We are “… a global alliance without borders, its citizenry possessing an unswerving allegiance to the Rogue within, unfettered by limitations imposed by others, commonly-accepted BS or rules totally lacking reason.”
Rating: 91 points
Stats: American Pale Ale. 6.2% ABV. 46 IBUs. Newport, Oregon.
Colour: Dark golden, hint of amber
Mouth Feel: low carbonation.
Pairing Notes: Salmon
I admit, I’m cautiously considering legal action against Rogue for plagiarizing my spirit, but reason tells me that I don’t have much of a chance of proving anything, so my option is to join the “Rogue Nation” and endorse their philosophy as my own.
When I reviewed their Dead Guy Ale last summer, I wrote words that are just applicable today: “… when any company can connect their values with mine, it portends a great experience. So with a bottle cap that reads “Dedicated to the Rogue in Each of Us” and with the trilogy of high-power words around the neck, of Dare * Risk * Dream, I was already impressed.” So if you want to learn more about this impressive company — and I strongly encourage you do so — check out my “Dead Guy” review which has more to say.
But sincerely, when I read works like those written on the back label of this bottle, I get crazy ideas like quitting my job, moving to Oregon, and asking how I can work for a company that sounds like it is my kindred spirit. To read their “Declaration of Interdependence” explains it all:
Rogues take risks.
Rogues are willing to shun titles and personal financial success in the pursuit of the greater good.
Rogues pursue the long shot.
Rogues have respect for diversity.
Rogues are never satisfied to rest on past laurels.
Rogues work hard.
Rogues are driven to succeed in their chosen field.
Rogues ignore the accepted patterns and blaze their own trails.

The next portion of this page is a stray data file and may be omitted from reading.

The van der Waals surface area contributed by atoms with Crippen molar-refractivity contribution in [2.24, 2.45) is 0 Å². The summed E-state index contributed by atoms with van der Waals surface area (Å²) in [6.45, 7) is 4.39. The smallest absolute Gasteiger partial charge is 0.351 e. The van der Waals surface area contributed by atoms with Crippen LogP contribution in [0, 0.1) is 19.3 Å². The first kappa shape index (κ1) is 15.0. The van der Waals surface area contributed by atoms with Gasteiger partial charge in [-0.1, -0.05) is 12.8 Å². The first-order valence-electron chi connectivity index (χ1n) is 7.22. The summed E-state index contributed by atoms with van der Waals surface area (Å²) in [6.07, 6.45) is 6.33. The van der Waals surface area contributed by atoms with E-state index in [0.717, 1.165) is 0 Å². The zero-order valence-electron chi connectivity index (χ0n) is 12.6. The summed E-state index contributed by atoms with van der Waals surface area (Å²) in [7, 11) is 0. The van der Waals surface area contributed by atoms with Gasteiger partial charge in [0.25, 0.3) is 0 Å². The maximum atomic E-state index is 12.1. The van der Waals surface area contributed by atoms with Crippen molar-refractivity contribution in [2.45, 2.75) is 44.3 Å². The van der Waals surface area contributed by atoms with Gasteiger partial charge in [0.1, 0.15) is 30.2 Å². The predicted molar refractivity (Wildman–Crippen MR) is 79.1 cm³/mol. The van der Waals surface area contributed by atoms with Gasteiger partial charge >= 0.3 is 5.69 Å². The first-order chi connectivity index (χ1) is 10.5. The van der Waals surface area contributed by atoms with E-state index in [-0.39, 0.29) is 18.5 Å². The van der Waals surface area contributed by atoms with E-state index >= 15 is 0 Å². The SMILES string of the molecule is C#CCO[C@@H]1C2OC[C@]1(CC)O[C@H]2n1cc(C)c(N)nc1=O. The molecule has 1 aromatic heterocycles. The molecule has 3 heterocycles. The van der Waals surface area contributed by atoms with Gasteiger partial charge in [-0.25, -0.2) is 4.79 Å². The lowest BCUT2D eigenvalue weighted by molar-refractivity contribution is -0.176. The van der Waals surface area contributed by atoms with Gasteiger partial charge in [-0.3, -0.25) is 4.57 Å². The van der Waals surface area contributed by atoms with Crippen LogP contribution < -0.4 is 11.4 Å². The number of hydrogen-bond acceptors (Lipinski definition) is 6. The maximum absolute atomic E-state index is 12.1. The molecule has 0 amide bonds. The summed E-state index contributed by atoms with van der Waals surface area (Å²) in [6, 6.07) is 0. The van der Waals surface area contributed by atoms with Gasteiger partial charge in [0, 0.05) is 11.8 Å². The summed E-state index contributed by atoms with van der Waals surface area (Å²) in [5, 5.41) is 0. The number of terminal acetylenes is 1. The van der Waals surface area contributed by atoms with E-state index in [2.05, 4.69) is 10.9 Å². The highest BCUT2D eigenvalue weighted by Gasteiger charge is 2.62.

Rogues have raw talent and focus on that talent.
Rogues are honest with themselves and others.
Rogues are rebels.
Rogues have one foot in reality to let them get the job done, but they are, nonetheless, led by their dreams.
I should damn near write this in my “About the Author” bio section.
But to the beer — oh yes, this is a beer review, isn’t it? As for this new beer which dares to dream … well, in a word, “Wow.” Pouring a beautiful but hazy, almost ruddy brass, colour, this beer is the antithesis of mouthfeel that Renaissance and their Enlightenment so gloriously screwed up. This beer, quieted within minutes of the photograph and on the tongue was like goose down slathered in duck fat. Ok, I’d admit I have fowl on brain today, but you get the idea. Indeed, this American IPA definitely has an “English” accent which is more than charming — it’s delicious. It drinks soft, smooth, and incredibly buttery. And out of that comforting duvet of a first taste there immediately emerges what you’d expect and want to see in a beer that calls itself a ‘brutal IPA’ because it is going to slam your tongue with hops and flavours immediately. And at a mere 46 IBUs, this beer packs a punch well-above its weight because it does what all beers should truly strive to achieve and that is ‘balance.’ Brutal or not, this not a ‘mean’ beer that attacks you like Mike Tyson in his prime. But pound for pound, this is a deft beer, the Sugar Ray Leonard I dare say, smart, artful, and precise. It recognizes you don’t have to overwhelm with hops to create ‘bitters’ — it proves that ample bitters in balance with the balances and alcohol will more than satisfy the taste of any hop head out there.
What it gains in this balance is both mouthfeel which will blow you away, yes, but it gains my praise because it then leaves a great tableau, an unblemished boxing ring, where flavours and style flourish … without the astringency that befalls beers that are just ‘hops.’ And what are those flavours? It’s west-coast to a tee with a tonne of citrus (pink grapefruit and mandarin orange peel especially) with a nice sweet tropical highlight in the form of pineapple (so yes, a hint of ‘pine’ and apple might both independently be detected as well). The malts provide a nice bit of caramel, perhaps even a ‘burnt orange’ effect with the citrus, but the malts are largely in a supporting role.
My only real criticism is — and this is really more like criticizing an A-student and saying how s/he could be better — that because the beer is so incredibly smooth and the carbonation so not a factor, that this actually drinks/tastes ‘sweeter’ than it probably is (think back to my ‘flat-Coke’ analogy in my Enlightenment review for an explanation as to why).
All in all, though, this is one of the best pure IPAs I’ve had in a long time and may be the nicest ‘feeling’ IPA I’ve tasted.
I would love to read your comments ....